The Promenades of Euclid (1955)
René Magritte

Easter 2, John 20:19-31

Historical Description:

René Magritte (1898-1967) was a surrealist painter from Belgium. Magritte was a resident of Belgium during the German occupation in World War II, during this time he supported himself by producing and selling fake Picassos, Braques, and Chiricos.

The Promenades of Euclid was painted in 1955 and has a regularly occurring image in Magritte’s paintings, a canvas on a canvas. At first glance the painting in the window seems to be a copy of the scenery behind, but, after some reflection, the viewer will realize that the artist may have painted an image to hide or edit reality.

Devotional Reflection:

Reality T.V.  The only shows that seem to be more outlandish are Science-Fiction. Ours is a society filled with images in movies and television. Images that show us what life is like or even what life could be like. But as a society we know those images, like scripted ‘reality’ T.V., aren’t always true. We know that many of these images are hiding something. So it is easy for us to be skeptical and harsh toward these things. It is easy to wonder if the director and the actors are being honest and upfront with us.

Consider this painting by René Magritte. As you study the painting, you may first be drawn to the twin peaks in the center of the window, but upon further inspection you realize that the second peak isn’t a peak at all, but a road that trails off into the distance. Your eyes are also drawn to the easel sitting in front of the window. As you look closer, you will notice the faint lines that form a canvas sitting in front of this city scape. The painting flows seamlessly with the city it depicts, every building and every window, even the leaves on the trees line up perfectly. But is it true?

Is this painting a real painting that the artist has given us to show a scene of beauty or is it a fake? Is it possible that some destruction has befallen this land or that some scar lies behind the easel? If only we could step to the left or the right we could see behind this painting and glimpse at reality, if only. But we can’t. We are stuck staring at what the artist wants us to see, wondering if it is truth or error. Knowing that so much of our society presents us with lies, we lean toward error.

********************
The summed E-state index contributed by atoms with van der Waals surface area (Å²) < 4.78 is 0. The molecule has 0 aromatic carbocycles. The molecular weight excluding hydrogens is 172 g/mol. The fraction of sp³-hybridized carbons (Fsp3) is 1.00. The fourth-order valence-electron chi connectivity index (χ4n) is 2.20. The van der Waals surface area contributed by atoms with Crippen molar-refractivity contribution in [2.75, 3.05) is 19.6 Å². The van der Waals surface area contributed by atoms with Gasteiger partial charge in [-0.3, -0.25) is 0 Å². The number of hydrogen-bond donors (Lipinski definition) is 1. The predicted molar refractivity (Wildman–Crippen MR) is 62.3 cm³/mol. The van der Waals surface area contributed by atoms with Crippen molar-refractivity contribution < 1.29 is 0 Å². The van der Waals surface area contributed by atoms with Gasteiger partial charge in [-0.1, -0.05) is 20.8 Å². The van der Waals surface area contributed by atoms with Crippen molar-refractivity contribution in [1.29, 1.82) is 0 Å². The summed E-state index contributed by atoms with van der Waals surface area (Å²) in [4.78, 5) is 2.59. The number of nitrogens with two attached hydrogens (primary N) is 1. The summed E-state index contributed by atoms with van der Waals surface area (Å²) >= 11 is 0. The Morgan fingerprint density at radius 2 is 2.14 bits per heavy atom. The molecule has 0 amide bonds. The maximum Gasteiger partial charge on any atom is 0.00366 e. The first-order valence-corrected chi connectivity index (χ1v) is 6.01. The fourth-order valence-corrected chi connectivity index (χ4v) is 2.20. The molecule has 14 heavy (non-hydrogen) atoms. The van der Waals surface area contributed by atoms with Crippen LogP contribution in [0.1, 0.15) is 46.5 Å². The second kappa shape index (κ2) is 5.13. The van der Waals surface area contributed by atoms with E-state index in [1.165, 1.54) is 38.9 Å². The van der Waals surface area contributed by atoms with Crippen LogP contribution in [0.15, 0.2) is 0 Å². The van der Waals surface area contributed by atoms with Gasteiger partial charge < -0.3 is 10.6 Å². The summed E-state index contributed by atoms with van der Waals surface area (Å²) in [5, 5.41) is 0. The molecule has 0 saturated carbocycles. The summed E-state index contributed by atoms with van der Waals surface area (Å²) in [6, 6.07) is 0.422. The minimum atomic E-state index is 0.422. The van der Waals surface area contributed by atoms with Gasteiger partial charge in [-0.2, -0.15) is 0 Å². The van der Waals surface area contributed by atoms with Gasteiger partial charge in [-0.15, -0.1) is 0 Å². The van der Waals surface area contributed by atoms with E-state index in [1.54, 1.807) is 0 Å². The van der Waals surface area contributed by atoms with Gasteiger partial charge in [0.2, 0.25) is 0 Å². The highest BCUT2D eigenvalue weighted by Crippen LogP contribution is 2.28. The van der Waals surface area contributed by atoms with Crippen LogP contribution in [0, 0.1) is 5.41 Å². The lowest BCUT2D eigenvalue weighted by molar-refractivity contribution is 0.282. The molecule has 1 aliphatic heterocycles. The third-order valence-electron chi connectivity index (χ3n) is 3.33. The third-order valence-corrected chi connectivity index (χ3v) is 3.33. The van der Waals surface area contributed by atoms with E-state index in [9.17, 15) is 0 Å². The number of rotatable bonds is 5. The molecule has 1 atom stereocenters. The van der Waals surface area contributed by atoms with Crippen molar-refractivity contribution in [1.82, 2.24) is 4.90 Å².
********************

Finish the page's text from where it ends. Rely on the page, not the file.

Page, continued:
Thomas struggled with the truth. Thomas had to see Jesus for himself; no mere story could prove it. Not only did he disbelieve the story of one disciple, he disbelieved all the disciples gathered in that locked room. Thomas questioned if their story was true, he would only believe if he also could see and touch the risen Lord. Eight days later, Thomas got his wish. Not only did he have the chance to see Jesus, but he was able to touch him; to put his very hand in the pierced side of the Savior. What an amazing gift to receive! In the midst of his cursed doubt, Thomas had a physical, real encounter with the one person who could wipe away his skepticism. Sometimes, we think how lucky we would be if only we could have been in that upper room, if only we could reach behind these stories and touch the living Jesus. And yet, “Jesus said to him, ‘Have you believed because you have seen me? Blessed are those who have not seen and yet have believed.’”

Even though Thomas saw and touched the risen Lord, Jesus spoke his word of blessing upon people like you and me. Those who have not seen and yet believe.  As we stare at this easel before the window, watching, wondering, waiting . . . Christ speaks to us:  “you are blessed, have faith.” Even though our perspective is blocked by a canvas, Jesus tells us that we are blessed. Even though we may struggle with skepticism toward the bible and the words of Christ, Jesus tells us that we are blessed. Even though we are cursed with that same doubt that plagued Thomas, even now we are blessed.  Today, Christ speaks to us and tells us a story of his love. Today, Christ’s words of grace speak into our lives and bring restoration and wholeness. Today, his words speak to our cursed perspective, our “not seeing,” and call us blessed and give us faith.

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